Review of Craig Keener’s Lectures at Carroll’s Spring Colloquy
by Dr. Bruce Corley
Dr. Craig Keener, Professor of New Testament at Asbury Theological Seminary, was the featured speaker for Carroll Institute’s Spring Colloquy on May 19 – 20, 2014, attended by doctoral students, faculty, and scholars. The theme of the Colloquy was “Jesus and Mighty Works,” with lectures in three plenary sessions on the topics of the historical Jesus and his miracles.
He is married to Médine Moussounga Keener, who holds a Ph.D. from the University of Paris. She was a refugee for 18 months in her nation of Congo (her story is in process of becoming a book). Together Craig and Médine work for ethnic reconciliation in the U.S. and Africa. Keener’s own pilgrimage from a teenage atheist to a devout believer investing himself in the study of the Scriptures against their historical background is a profoundly encouraging story.
Keener has authored 17 books, four of which have won book awards in Christianity Today. His IVP Bible Background Commentary: New Testament (2nd ed., 2014) has sold more than half a million copies (including editions in several languages). Among his recent books there are major commentaries: The Gospel of John: A Commentary (Hendrickson/Baker Academic, 2003); The Gospel of Matthew: A Socio-Rhetorical Commentary (Eerdmans, 2009); and the widely-hailed Acts: A Exegetical Commentary (vols. 1-2, Baker Academic, 2012-14; vols. 3-4 are forthcoming). The Colloquy lectures featured material from The Historical Jesus of the Gospels (Eerdmans, 2009) and its two-volume sequel Miracles: The Credibility of the New Testament Accounts (Baker Academic, 2011).
The first lecture established a premise about the genre of the written Gospels. Their counterparts are found, Keener argued, in the biographical narratives (bios literature) of the Greco-Roman world. He put the question succinctly: “The Gospels are ancient biographies of a recent figure [in this case, Jesus]. Ancient biographies of recent figures normally preserved a significant amount of accurate information about those figures. Why would anyone expect otherwise about the Gospels?”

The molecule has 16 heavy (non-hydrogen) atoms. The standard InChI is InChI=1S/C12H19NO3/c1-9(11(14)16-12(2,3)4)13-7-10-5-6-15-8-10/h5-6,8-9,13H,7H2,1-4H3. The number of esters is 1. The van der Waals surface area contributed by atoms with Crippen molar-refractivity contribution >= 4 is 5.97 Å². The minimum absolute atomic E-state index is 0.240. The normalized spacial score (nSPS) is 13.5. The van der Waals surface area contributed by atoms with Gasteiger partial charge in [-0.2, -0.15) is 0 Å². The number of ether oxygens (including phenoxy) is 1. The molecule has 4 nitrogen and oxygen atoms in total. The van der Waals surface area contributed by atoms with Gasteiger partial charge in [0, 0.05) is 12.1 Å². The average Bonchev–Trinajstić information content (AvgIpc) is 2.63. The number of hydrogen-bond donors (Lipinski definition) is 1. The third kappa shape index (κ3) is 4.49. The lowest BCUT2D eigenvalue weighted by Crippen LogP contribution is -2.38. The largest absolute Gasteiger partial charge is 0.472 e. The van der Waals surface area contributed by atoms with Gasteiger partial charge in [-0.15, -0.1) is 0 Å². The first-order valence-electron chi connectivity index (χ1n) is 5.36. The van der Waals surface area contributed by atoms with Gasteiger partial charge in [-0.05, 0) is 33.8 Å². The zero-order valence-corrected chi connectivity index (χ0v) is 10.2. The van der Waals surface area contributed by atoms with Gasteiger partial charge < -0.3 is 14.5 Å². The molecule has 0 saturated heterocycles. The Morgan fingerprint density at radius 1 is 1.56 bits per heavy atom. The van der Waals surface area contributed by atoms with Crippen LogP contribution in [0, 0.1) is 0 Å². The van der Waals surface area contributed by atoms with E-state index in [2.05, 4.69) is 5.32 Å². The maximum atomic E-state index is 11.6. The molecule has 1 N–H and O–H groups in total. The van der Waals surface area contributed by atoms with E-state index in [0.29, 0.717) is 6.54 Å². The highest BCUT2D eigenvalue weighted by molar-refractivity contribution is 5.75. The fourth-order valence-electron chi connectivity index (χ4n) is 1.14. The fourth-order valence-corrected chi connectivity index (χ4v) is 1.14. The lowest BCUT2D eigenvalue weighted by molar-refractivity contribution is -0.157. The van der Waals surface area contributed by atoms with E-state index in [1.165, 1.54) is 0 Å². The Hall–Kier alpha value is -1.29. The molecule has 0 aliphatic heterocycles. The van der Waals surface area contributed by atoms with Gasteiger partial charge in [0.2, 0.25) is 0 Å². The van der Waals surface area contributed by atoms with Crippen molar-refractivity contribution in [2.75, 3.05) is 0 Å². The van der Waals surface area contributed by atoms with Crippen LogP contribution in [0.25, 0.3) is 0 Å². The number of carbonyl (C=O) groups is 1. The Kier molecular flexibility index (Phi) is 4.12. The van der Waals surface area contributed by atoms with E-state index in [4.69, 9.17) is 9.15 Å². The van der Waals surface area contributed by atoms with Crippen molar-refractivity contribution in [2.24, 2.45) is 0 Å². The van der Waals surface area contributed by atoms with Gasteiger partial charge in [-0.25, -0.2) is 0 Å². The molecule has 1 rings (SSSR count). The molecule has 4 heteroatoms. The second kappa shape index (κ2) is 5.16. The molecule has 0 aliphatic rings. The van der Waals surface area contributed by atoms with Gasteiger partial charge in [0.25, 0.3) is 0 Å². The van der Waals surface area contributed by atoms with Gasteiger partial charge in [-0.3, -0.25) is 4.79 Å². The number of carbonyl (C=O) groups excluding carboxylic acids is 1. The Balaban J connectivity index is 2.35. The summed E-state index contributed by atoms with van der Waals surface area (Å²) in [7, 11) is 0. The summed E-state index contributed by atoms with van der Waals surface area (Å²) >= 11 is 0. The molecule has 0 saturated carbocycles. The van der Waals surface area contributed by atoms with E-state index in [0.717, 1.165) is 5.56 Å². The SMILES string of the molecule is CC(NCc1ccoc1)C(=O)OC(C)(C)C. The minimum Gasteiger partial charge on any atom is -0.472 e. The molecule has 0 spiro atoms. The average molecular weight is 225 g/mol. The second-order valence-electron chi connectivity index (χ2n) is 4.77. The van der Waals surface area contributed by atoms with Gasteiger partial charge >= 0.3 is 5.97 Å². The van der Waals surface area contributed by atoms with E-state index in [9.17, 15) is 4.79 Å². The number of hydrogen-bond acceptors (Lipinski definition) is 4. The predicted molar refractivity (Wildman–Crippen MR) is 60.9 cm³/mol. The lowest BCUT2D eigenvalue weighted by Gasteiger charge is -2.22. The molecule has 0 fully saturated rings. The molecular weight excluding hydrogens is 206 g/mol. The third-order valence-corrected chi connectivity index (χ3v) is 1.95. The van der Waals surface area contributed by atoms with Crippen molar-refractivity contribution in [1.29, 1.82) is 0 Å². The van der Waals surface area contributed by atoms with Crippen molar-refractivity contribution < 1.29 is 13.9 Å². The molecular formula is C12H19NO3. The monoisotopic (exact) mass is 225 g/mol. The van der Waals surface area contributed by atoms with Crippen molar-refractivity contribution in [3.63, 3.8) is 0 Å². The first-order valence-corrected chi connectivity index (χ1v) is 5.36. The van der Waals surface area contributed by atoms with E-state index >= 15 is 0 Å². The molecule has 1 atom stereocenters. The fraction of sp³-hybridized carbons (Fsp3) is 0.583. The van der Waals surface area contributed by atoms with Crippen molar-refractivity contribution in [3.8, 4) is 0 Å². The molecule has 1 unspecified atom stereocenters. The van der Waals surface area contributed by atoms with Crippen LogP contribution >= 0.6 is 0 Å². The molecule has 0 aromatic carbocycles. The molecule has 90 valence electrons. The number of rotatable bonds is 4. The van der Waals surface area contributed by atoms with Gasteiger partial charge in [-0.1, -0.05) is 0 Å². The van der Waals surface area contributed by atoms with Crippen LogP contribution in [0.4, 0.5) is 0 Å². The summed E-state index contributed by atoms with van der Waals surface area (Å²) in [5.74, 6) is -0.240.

The following lectures probed the perennial, philosophical obstacle: even if the Gospels are reliable biographies, they contain miracles accounts that informed, modern readers deem implausible. Keener took on the methodological skepticism of many scholars and in particular the classic objection formulated by David Hume: “It forms a strong presumption against all supernatural and miraculous relations, that they are observed chiefly to abound among ignorant and barbarous peoples” (David Hume, Of Miracles, II. 3).
Keener’s target was to challenge one of the arguments for why miracles could not occur: Hume had argued against the reliability of eyewitness testimony by appealing to uniform human experience against miracles. The bulk of Keener’s Miracles provides abundant evidence to the contrary; he toppled Hume’s skepticism with comparative experience and testimony from the Majority World, both ancient and modern. In the words of Richard Bauckham (University of St. Andrews), “Keener mounts a very strong challenge to the methodological skepticism about the miraculous to which so many New Testament scholars are still committed. It turns out to be an ethnocentric prejudice of modern Western intellectuals. So who’s afraid of David Hume now?”